Trends & Features

The start of something big

Even though the recession is still dominating the headlines, opening a sports business is still a viable proposition. John Bensalhia looks at the initial process for getting your new business off the ground

Turning on the TV news these days, it’s a safe bet that at least one story will feature another doom-mongering report about the recession. These stories seem to have stretched back to the dawn of time, when in reality they only went back to late 2007. With all this panic in the air, you’d expect business start-ups to be a thing of the past. But you’d be wrong.

Sports businesses, in particular, are still hitting their stride. One advantage of starting up a business in a recession is that it provides a real litmus test of whether you can get customers in dicey economic times. If you manage to pull in punters, then it’s safe to assume that when all the panic has died down there will be some serious profit to be made from your business.

A good number of existing sports shop owners have done well despite tough trading conditions. Rory and Daniel Clifford, who run R&D Sports in Bexhill-on-Sea, are good examples of how you can start up a successful business in a recession.

They opened in March 2008, and have reported a strong start to their business. Their secret is good old-fashioned customer service. “Customers will return if you offer an excellent personal service, competitive prices and a full knowledge of the products you are selling,” say the pair. Furthermore, they add that all small businesses’ foundations must be based on a friendly, knowledgeable approach because customers: “appreciate accurate information.”

George Bannon, who is in charge of Roscommon Sports & Leisure, started his business in the early 1980s, another period of recession. Since then Bannon has enjoyed success with his business, again as a result of good customer service. “We keep customers coming back with competitive prices, good service, attention to detail and knowledge of our individual customers and their requirements,” he explains.

Despite the recession, there is still demand for sports shops. Research asserts that about two thirds of adults do some sort of exercise. This means that there will always be demand for sports goods, equipment and clothes, and with sports men and women still being talked about and promoted in the media, people want to be like them, especially the young ones who have dreams of being the next Beckham, Ferdinand or Lampard.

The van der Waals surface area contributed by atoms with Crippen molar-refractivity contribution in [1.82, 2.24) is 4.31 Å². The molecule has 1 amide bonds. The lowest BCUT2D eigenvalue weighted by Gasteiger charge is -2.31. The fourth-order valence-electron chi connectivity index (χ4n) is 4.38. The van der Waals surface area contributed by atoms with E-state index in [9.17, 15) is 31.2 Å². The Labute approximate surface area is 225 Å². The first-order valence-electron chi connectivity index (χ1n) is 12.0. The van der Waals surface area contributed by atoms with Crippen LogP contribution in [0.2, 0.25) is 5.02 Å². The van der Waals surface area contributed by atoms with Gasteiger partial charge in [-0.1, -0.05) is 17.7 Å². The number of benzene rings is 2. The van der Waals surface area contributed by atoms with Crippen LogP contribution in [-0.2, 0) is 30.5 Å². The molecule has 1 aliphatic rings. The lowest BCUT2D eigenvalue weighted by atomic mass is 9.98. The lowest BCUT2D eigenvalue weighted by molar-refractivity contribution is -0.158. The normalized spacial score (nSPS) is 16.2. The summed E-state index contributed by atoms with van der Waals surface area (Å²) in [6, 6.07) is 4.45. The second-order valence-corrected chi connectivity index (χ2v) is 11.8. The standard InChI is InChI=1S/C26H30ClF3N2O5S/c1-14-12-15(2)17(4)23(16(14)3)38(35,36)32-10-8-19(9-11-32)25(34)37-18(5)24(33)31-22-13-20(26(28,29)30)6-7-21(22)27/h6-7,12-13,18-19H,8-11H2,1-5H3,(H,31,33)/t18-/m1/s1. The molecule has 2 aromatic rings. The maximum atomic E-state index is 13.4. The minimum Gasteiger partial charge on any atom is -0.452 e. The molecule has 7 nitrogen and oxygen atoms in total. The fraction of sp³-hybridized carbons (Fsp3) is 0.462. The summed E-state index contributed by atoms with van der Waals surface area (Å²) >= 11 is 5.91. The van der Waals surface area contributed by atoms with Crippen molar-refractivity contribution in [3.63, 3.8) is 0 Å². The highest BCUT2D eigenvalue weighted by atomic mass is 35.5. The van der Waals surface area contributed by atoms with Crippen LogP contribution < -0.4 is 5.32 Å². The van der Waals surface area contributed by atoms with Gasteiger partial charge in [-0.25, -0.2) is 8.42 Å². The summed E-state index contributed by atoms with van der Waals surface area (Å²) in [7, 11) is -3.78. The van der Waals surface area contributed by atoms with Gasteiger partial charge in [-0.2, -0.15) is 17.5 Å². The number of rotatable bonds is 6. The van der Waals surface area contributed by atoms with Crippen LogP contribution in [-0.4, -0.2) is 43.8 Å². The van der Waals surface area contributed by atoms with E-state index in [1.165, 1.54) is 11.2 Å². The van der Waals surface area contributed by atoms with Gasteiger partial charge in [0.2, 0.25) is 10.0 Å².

So what is there to bear in mind when starting up a new business? First of all, you have to determine whether you are prepared to stick with the business for the long haul. If you have the requisite amount of willpower, mental ability and determination, then the chances are that you can make a go of your business, even during difficult times.

Preparation goes a long way. You have to work out what kind of sports shop you want to run. Do you want a general sports shop that includes all sorts of activity equipment, or will you specialise in a niche market?

Your choice may have some bearing on the size and location of your business. If you plan on opening a smaller shop, a location just out of town may be more appropriate, rather than being in the middle of a high street. The high street is normally better for larger shops, since they will have to compete with the commonly known big brand names. A smaller shop may have much more work to do to stay ahead – or at least keep up with – the competition.

Also, think about other places in the area when deciding on location. If you are not going to select a location on the high street, consider choosing a site near a car park or a gymnasium.

Do you rent or buy premises? If you have the money, it’s wise to buy, but if you are just starting out (and especially if this is your first business venture) then renting premises would seem the safer option. Don’t forget though, that your budget needs to cover rent or mortgage, council tax, utilities and overheads, staff wages, refuse collection, compliance with regulations and insurance, as well as advertising and marketing.